What happens if I push that?

Sarah Reast, Timberkits
Timberkits Director Sarah Reast looks at why children remain fascinated by mechanisms – and how parents and toy firms have a role in helping to foster that natural curiosity and inventiveness.

“What happens if I push that?”

This is the most important phrase in designing for STEM and STEAM products. It’s a perfectly normal – and probably subconscious – question in every child’s mind when faced with a new object or opportunity.

Obviously, we want the exploration that leads from that question to be constructive, fun and safe, so the STEM and STEAM acronyms have a specific purpose in guiding purchases.

A quick Google search finds this definition:

‘STEM represents science, technology, engineering and maths. STEAM represents STEM plus the arts – humanities, language arts, dance, drama, music, visual arts, design and new media… STEAM investigates the same concepts but does this through inquiry and problem-based learning methods used in the creative process.’

‘Problem-based learning’ is an interesting phrase too as it means that ‘problems’ are a good thing to have and essential for learning. This cements the idea that STEM and STEAM products have to create genuine challenges and allows for an understanding that there is some problem solving to be done without perfect pre-determined outcomes.

Here at Timberkits the “What happens if I push that?” approach is as natural to us as breathing. All our kits are designed with bits that push, pull, wobble and waggle.

Sarah Reast, Timberkits
Some of this can be calculated using established engineering principles, but often there are totally random and unpredictable consequences to a mechanical action – especially when working with wood whose character cannot always be totally tamed. These ‘happy accidents’ can give quirk and energy to a model that could never be mathematically predetermined.

Designing products that enable someone to figure out how things can be made to move is what we are all about and nothing gives us more satisfaction than watching a child grab a model, turn it upside down and poke bits of it – usually while a parent goes ballistic in the background!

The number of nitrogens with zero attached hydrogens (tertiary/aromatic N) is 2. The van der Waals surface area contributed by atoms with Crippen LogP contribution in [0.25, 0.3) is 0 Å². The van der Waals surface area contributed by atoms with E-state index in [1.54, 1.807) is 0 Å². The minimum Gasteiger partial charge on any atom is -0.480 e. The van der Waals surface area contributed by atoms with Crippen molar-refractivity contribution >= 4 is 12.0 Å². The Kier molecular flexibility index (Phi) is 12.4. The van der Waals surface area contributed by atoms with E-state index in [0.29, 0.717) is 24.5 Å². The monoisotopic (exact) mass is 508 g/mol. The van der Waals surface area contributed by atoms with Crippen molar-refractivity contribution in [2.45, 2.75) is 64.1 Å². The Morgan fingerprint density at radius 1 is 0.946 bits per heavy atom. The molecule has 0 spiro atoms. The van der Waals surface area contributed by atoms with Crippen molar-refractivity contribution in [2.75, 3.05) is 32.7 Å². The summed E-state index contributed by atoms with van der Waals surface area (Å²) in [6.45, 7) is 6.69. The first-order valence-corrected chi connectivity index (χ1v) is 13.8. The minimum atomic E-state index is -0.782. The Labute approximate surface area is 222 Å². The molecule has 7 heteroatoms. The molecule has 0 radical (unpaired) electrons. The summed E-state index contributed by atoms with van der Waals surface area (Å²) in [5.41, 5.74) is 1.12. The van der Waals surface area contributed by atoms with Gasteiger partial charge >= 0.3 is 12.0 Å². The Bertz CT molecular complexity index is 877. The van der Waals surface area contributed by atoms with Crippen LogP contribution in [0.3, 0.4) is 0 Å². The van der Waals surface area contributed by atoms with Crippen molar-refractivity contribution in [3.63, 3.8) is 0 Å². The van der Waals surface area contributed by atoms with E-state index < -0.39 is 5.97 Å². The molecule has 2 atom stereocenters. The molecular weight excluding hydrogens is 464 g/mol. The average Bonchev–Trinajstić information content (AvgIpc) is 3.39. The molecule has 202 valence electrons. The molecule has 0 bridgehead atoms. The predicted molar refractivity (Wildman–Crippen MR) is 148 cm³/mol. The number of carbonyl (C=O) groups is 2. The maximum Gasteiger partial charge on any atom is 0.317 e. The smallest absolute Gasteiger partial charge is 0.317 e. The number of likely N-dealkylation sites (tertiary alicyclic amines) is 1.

I love this picture below…

Sarah Reast, Timberkits
The look of absolute absorption on the girl’s face is brilliant! She really wanted to know how it worked. With this – our Jumping Timmy set – the lever is pushed up by a cam which makes the figure jump.

In a world dominated by neat electronic gadgets, we are denied the view of what actually makes things move and forget that children are naturally fascinated by mechanisms.

I often speculate about the origin of our inventiveness as the human race. I can easily imagine the discovery of the lever and the wheel but what prompted further experiments that lead to linkages, screws and gearing? The fact that this engineering evolution happened must be testament to an innate curiosity and instinct to experiment which is still in us now as much as it was then.

Timberkits are designed to allow mechanical exploration for all ages and it is so important that the adults join in the game too, either by building with children, re-discovering their own curiosity about what makes things work or giving kids free access to building tools and materials and not worrying about the ‘mess’!


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